In my low fields along the streams I notice bark lichens growing on my oak, maple, ash and walnut trees, so I thought that I’d take a closer look and attempt to identify them. Easier said than done.
Richard Orr of the Howard County Bird Club has prepared an excellent taxonomic identification key of Howard County lichens, which is attached as PDF file. The document more than adequately covers much of central Maryland, and the more common species in the document have a range throughout the mid- Atlantic states.
Lichen found on many trees in the forest. It looks like the tree has splotches of whitish gray when dry, and grayish green when wet. They are found more frequently in younger growth disturbed stands than in more mature undisturbed stands and may be useful in determining the disturbance level of a forest.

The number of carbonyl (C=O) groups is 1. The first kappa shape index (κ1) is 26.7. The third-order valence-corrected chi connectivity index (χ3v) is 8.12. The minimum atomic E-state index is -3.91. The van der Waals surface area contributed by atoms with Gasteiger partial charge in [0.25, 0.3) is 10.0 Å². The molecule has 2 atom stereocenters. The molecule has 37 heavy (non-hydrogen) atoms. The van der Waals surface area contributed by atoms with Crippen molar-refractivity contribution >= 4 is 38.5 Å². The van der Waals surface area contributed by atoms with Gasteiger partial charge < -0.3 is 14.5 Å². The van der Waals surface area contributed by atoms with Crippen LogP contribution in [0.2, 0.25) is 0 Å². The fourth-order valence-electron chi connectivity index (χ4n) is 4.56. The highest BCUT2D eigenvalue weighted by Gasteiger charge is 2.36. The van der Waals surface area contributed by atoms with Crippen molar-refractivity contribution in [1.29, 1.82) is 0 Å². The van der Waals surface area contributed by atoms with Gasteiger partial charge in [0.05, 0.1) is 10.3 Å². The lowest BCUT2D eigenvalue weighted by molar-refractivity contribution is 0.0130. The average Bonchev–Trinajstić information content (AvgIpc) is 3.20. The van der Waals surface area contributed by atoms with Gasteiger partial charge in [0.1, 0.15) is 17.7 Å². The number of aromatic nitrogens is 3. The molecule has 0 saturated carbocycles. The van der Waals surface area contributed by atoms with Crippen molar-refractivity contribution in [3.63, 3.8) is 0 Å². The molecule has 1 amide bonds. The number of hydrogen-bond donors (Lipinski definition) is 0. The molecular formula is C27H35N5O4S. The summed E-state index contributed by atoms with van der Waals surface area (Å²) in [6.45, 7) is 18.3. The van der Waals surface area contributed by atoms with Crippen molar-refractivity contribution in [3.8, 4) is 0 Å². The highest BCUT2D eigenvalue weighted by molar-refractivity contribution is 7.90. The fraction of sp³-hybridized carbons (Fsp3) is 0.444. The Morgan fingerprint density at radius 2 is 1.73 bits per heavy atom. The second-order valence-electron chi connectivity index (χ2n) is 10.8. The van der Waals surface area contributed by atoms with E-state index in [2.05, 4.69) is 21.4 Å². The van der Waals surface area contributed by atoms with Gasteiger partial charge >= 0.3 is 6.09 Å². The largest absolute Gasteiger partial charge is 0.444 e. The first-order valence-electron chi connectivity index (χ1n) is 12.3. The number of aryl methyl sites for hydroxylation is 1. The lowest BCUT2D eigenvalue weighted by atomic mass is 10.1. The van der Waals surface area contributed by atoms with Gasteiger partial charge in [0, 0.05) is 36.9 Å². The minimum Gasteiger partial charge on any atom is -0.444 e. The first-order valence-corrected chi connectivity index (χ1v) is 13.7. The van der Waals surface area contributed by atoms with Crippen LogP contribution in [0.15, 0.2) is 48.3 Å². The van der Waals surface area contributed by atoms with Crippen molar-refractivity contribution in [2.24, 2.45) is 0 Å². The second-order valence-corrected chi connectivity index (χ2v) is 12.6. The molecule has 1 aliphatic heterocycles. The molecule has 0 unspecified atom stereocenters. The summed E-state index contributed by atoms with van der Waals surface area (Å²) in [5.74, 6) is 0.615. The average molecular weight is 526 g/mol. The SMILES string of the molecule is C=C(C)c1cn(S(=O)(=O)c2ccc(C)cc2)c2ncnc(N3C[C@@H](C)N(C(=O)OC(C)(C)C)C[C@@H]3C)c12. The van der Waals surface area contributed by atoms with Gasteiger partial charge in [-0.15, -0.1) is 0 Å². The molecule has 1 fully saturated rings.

Rough Speckled Shield Lichen (Punctelia rudecta) is usually found on bark and less commonly on shaded rock. It is common in the County and is tolerant of pollution, often found in urban areas.
Common Greenshield Lichen (Flavoparmelia caperata) is almost always found on bark in either sun or shade. It is very common, and may be the most conspicuous and widespread lichen in the County.
Sea-Storm Lichen (Cetrelia chicitate/olivetorum) is widespread throughout the County and the uplifted edges of the lichen reminds one of foam on ocean waves. Separation of the two species can only be done by spraying liquid bleach on the lichen. C. chicitate will turn red, while C. olivetorum does not react to bleach.
These four common species are very similar in appearance, all in the Parmelia family and are likely being observed in the photographs.
Another lichen, in the Physcia family, is called Star Rosette Lichen (Physcia stellaris) and is widespread/common on bark in various habitats and is a small-lobed pale to dark gray foliose (leaflike) lichen. Several species occur and all look very similar to each other. This lichen is on these trees too, but outdone by the larger, more obvious Parmelia’s.